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What's the difference between POD & Print Run?

Let’s talk all things printing today! In the publishing world, there are two common types of printing you may have heard about.

“POD (Print on Demand)” and “Print Run”

"Print on Demand" and "Print Run" are both terms associated with printing and publishing, but they refer to different approaches and processes. Here's the difference between the two:

Print on Demand (POD):

  • Print on Demand is a modern printing method that allows for the production of individual copies of a book, document, or other printed materials as they are ordered, rather than printing a large batch all at once. In POD, digital printing technology is often used to produce small quantities, even just one copy, of a publication. This approach eliminates the need for large upfront print runs and excess inventory storage.

Advantages of POD include:

  • Cost: With POD, there's no need to invest in a large quantity of copies upfront, reducing the risk of unsold inventory and associated costs.

  • Flexibility: Books or materials can be printed in response to real-time demand, allowing for quicker updates or changes.

  • Low Barrier to Entry: Authors and small publishers can easily get their works printed without the need for significant capital investment.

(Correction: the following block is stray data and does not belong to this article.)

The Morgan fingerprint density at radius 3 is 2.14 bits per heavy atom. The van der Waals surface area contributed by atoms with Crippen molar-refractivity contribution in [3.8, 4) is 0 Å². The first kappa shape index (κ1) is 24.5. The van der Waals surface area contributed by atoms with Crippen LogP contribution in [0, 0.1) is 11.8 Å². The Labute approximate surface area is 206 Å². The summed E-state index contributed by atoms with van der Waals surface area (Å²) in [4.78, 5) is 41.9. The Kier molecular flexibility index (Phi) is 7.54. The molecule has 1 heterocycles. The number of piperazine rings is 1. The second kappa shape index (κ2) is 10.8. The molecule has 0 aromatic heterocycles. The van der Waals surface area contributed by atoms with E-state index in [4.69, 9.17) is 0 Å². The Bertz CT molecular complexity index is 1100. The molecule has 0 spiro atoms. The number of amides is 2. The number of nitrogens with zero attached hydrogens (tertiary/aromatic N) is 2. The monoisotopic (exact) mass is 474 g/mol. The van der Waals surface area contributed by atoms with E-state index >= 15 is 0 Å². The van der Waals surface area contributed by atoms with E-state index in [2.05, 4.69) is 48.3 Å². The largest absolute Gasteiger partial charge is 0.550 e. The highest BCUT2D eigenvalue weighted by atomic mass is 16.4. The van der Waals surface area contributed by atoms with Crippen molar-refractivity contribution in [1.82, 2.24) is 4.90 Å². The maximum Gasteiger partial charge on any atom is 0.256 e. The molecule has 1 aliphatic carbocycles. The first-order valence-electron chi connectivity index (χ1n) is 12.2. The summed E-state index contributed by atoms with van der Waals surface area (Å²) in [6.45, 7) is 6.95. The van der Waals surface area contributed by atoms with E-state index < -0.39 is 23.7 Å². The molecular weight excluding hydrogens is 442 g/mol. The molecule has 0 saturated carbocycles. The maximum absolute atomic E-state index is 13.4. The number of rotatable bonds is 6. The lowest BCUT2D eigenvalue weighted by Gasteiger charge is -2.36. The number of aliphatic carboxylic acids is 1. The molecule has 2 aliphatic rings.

Disadvantages of POD include:

  • Higher Cost per Unit: Printing individual copies can be more expensive per unit compared to large print runs.

  • Limited Customization: Customization options (paper quality, cover type, etc.) might be more limited compared to traditional printing.

Print Run:

  • A print run refers to the process of printing a predetermined quantity of copies of a book, magazine, brochure, or any other printed material all at once. This traditional approach involves using offset printing presses, which can be more cost-effective for large quantities due to economies of scale. The printed copies are then stored and distributed as needed.

Advantages of a print run include:

  • Economies of Scale: Printing a large quantity at once can lead to lower cost per unit.

  • High Quality: Offset printing is often associated with higher print quality compared to digital printing, especially for color accuracy and intricate designs.

Disadvantages of a print run include:

  • High Initial Investment: The cost of setting up and running offset printing presses can be significant, making it less accessible for individuals or small publishers.

  • Inventory Management: There's a risk of producing more copies than are actually sold, leading to storage costs and potential waste.

In summary, the main difference between Print on Demand and a Print Run lies in the production approach. Print on Demand focuses on producing copies as they are ordered, reducing upfront costs and inventory, while a Print Run involves printing a larger batch all at once, which can be more cost effective for larger quantities but comes with the challenge of managing inventory and potential waste.

Meraki currently offers Printing on Demand. Because we work with first-time authors looking to ease their books onto the market with lower costs and a lower barrier to entry, we favor this approach! Maybe in the future, as we expand, we will offer both options.

What questions do you have about Print Runs or Printing on Demand? Do you have any experience with either?

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